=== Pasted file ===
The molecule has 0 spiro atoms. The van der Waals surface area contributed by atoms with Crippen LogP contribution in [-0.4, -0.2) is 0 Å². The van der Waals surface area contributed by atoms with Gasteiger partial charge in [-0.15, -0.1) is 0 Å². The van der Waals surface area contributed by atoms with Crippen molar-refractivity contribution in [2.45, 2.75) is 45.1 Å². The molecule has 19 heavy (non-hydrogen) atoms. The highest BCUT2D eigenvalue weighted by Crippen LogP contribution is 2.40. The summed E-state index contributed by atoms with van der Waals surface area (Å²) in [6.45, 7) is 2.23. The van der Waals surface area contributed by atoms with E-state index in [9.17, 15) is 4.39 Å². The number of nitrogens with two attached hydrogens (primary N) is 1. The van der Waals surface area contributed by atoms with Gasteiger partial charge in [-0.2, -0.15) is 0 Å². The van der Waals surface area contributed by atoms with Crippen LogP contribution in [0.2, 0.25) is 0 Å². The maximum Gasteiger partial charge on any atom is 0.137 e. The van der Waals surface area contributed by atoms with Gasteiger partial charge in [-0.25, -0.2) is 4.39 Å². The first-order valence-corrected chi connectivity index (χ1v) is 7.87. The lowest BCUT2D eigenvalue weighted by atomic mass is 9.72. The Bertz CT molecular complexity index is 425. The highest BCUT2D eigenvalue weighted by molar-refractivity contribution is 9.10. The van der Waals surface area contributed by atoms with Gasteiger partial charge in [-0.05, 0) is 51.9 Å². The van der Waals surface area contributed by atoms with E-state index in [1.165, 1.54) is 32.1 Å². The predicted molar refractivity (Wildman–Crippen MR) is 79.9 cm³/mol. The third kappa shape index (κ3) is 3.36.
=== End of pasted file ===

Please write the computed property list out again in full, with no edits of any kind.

The molecule has 0 spiro atoms. The van der Waals surface area contributed by atoms with Crippen LogP contribution in [-0.4, -0.2) is 0 Å². The van der Waals surface area contributed by atoms with Gasteiger partial charge in [-0.15, -0.1) is 0 Å². The van der Waals surface area contributed by atoms with Crippen molar-refractivity contribution in [2.45, 2.75) is 45.1 Å². The molecule has 19 heavy (non-hydrogen) atoms. The highest BCUT2D eigenvalue weighted by Crippen LogP contribution is 2.40. The summed E-state index contributed by atoms with van der Waals surface area (Å²) in [6.45, 7) is 2.23. The van der Waals surface area contributed by atoms with E-state index in [9.17, 15) is 4.39 Å². The number of nitrogens with two attached hydrogens (primary N) is 1. The van der Waals surface area contributed by atoms with Gasteiger partial charge in [-0.2, -0.15) is 0 Å². The van der Waals surface area contributed by atoms with Crippen LogP contribution in [0.2, 0.25) is 0 Å². The maximum Gasteiger partial charge on any atom is 0.137 e. The van der Waals surface area contributed by atoms with Gasteiger partial charge in [-0.25, -0.2) is 4.39 Å². The first-order valence-corrected chi connectivity index (χ1v) is 7.87. The lowest BCUT2D eigenvalue weighted by atomic mass is 9.72. The Bertz CT molecular complexity index is 425. The highest BCUT2D eigenvalue weighted by molar-refractivity contribution is 9.10. The van der Waals surface area contributed by atoms with Gasteiger partial charge in [-0.05, 0) is 51.9 Å². The van der Waals surface area contributed by atoms with E-state index in [1.165, 1.54) is 32.1 Å². The predicted molar refractivity (Wildman–Crippen MR) is 79.9 cm³/mol. The third kappa shape index (κ3) is 3.36.